A Blurring of the Lines
Some time ago (in that ancient world that was pre-pandemic) I posted on how I was seeing a blurring of the lines between strategy and operations.
A critical component of strategy is, of course, the creating of new capabilities or the enhancing of existing ones, so to reach set strategic goals. I wrote that organizations will be looking to operationalize these new or enhanced capabilities much quicker than yesteryear, so there would need to be a better alignment of strategy and operations and a better management of the linkages.
This need has been turbocharged by the pandemic and subsequent economic shocks.
The Execution Premium
Turbocharged, perhaps, but as far back as 2008, in their seminal book The Execution Premium: linking strategy to operations for competitive advantage, Drs. Kaplan and Norton provided a step-by-step process for creating strategy/operations linkages. This was encapsulated in the framework for the Execution Premium Process (XPP). Sadly, from my experience, in applying the XPP, few organizations have really understood the operations piece (the clue is in the book title).
Little Interest in Strategy Right Now
I have noticed a number of posts on Linkedin recently, encouraging organizations not to forget about strategy in these testing economic times.
The economies of most nations are struggling right now and the organizational priority is firefighting and keeping the lights on – very true here in the UK (except for the oil and gas giants, but that’s another story). Long-term planning, which is how strategy is generally perceived, is simply put on the backburner – we will get back to this when times are better (not sure when that will be by the way – I believe economic shocks are now simply the everyday norm).
Herein lies a big part of the problem. Strategy is seen as “long-term planning.” It is thinking three or five years ahead. It has little to do with today and therefore of little use in coping with the short-term economic struggles.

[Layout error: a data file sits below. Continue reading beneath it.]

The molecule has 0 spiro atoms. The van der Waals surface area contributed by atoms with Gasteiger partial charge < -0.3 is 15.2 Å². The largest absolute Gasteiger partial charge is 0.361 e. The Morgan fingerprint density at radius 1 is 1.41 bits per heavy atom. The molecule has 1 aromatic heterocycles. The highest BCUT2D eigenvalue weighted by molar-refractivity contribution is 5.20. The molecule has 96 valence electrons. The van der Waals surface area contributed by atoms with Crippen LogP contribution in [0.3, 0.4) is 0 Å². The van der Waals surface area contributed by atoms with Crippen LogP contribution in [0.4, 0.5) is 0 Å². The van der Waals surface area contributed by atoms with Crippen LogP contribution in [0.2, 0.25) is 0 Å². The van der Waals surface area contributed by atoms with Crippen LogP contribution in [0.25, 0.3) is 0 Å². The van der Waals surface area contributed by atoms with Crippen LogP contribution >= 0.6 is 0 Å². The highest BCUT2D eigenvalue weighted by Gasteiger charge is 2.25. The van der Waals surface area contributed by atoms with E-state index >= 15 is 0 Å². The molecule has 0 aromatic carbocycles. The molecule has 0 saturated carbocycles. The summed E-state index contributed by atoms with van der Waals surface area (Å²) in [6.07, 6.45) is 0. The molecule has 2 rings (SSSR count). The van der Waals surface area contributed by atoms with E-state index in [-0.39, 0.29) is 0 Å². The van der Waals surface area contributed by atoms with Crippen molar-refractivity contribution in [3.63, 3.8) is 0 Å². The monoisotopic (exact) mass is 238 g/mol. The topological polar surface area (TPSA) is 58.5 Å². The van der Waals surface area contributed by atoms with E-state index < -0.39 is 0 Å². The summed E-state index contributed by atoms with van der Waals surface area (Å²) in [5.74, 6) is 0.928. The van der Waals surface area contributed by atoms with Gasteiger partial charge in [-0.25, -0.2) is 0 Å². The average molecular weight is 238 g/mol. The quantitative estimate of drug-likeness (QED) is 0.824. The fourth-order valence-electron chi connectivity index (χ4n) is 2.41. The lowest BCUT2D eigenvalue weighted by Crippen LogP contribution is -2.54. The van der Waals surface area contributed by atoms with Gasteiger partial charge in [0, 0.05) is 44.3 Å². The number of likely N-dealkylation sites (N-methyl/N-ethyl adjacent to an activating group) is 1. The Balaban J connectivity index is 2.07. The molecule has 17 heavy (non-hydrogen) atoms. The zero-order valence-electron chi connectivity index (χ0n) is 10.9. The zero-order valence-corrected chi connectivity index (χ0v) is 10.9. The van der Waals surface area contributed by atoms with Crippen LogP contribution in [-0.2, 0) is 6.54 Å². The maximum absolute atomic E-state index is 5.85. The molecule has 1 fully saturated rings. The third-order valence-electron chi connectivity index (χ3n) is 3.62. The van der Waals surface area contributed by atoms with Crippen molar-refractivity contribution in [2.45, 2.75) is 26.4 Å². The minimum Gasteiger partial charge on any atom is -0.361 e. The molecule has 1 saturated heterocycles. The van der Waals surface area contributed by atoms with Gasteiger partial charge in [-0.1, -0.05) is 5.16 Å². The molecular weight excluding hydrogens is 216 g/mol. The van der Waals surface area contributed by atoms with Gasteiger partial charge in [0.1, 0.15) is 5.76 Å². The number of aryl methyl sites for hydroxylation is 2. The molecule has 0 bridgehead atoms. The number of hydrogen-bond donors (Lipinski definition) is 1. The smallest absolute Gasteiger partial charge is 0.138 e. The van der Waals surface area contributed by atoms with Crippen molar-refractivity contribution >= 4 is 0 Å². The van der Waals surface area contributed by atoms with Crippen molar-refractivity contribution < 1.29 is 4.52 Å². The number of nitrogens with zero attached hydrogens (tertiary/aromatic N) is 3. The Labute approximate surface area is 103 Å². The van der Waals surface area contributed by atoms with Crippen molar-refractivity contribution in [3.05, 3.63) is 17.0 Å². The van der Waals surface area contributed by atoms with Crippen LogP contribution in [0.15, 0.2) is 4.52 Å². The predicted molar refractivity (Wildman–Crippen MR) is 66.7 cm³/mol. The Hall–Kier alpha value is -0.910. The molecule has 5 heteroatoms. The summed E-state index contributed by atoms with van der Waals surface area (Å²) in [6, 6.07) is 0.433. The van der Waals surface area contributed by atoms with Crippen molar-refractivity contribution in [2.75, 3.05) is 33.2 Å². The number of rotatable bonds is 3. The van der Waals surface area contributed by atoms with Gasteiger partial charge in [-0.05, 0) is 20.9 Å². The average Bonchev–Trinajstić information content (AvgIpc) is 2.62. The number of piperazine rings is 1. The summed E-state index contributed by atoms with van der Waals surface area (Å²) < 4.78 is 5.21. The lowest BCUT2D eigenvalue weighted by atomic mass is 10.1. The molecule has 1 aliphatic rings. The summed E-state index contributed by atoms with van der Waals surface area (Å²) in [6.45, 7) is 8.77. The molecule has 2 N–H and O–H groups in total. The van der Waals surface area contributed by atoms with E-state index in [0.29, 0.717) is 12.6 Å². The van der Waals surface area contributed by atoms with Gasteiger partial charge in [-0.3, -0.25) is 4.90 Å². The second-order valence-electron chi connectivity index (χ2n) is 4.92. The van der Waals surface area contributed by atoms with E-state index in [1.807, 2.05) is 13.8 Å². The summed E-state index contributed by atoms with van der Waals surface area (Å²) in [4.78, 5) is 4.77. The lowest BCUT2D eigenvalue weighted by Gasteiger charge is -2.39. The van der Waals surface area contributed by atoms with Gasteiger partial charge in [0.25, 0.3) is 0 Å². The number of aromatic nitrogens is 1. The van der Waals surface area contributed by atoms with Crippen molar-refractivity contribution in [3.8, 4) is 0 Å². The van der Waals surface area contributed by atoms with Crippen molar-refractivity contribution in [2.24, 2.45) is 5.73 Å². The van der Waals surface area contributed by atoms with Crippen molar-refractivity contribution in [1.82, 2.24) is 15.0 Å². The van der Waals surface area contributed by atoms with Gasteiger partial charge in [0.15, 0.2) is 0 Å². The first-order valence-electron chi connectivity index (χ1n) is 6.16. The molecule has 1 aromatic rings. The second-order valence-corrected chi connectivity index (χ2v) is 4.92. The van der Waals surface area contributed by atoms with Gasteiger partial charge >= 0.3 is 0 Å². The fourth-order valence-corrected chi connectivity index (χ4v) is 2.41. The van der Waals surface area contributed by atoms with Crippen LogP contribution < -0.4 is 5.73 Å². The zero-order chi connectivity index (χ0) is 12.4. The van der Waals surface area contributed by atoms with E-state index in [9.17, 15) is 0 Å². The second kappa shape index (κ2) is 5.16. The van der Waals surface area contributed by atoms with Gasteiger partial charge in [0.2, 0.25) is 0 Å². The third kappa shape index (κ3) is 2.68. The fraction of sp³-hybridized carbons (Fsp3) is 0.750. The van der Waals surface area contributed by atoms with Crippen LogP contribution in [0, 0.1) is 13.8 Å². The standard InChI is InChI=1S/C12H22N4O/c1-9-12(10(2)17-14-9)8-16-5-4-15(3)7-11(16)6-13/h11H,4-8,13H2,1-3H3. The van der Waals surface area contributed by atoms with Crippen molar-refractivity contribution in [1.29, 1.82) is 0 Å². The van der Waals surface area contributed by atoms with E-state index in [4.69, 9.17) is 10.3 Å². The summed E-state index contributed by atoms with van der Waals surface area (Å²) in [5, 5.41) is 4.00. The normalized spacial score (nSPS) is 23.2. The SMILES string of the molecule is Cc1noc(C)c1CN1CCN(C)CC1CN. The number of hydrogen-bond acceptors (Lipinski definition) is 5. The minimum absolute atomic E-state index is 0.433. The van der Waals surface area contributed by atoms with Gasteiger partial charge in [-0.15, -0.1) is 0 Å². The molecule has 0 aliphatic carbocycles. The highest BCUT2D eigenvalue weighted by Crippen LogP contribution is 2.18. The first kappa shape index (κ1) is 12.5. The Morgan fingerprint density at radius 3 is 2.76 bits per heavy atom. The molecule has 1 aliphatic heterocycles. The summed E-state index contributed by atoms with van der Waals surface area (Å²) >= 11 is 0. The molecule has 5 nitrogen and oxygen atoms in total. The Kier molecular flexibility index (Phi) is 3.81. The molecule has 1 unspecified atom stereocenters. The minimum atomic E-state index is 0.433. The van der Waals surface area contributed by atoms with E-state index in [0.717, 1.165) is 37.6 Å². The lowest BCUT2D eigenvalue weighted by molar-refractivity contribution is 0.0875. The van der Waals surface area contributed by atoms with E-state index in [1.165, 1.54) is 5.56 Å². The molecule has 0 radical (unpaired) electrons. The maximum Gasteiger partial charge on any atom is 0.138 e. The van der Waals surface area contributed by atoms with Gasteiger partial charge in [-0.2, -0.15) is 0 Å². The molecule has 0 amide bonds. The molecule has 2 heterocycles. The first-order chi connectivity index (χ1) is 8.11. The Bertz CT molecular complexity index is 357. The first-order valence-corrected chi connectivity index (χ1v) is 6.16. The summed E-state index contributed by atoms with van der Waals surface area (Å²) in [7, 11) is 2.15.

And perhaps, just perhaps, some organizations are becoming reluctant to do long-term planning simply because in this the age of uncertainty, when things change all the time and in unexpected ways, doing exhaustive and detailed long-term plans is now seen as a pointless exercise. Many are getting this, if not as yet expressing it.
I would certainly agree it is a pointless effort – so why spend a huge of money on consultancy support here?
A Fundamental Shift in Thinking
Within previous articles and posts, I have argued for a shift in conventional thinking away from writing detailed long-term strategic plans to focusing more attention on shorter-term horizons.
Yes, we should keep a longer-term vision – a true north if you will – which describes the destination the organization wishes to reach at a future date. But there are many roads to the same destination. A detailed strategic plan and roadmap might limit the organization is one road. Not a good idea for any journey.
The strategic plan should be a short document with a high-level explanation of why this strategy had been chosen, the key goals, and the critical capabilities that will be built to achieve the goals.. I would also include the Corporate Level Balanced Scorecard System (emphasising the key strategic initiatives that will be implemented)– the “how” we will do this and monitor progress.
That any part of this strategic plan might change along the way (taking a different road), should be made clear – after all, strategy is a set of assumptions that must be verified in execution, as I often write.
I would end the annual strategy refresh. Strategies can be updated at any time, be that simply tweaked (if one or more of the assumptions that underpin the strategy are proven not to be correct, or less impactful than believed) or more fundamentally overhauled if the world has changed significantly. This is more a mindset challenge than one of process.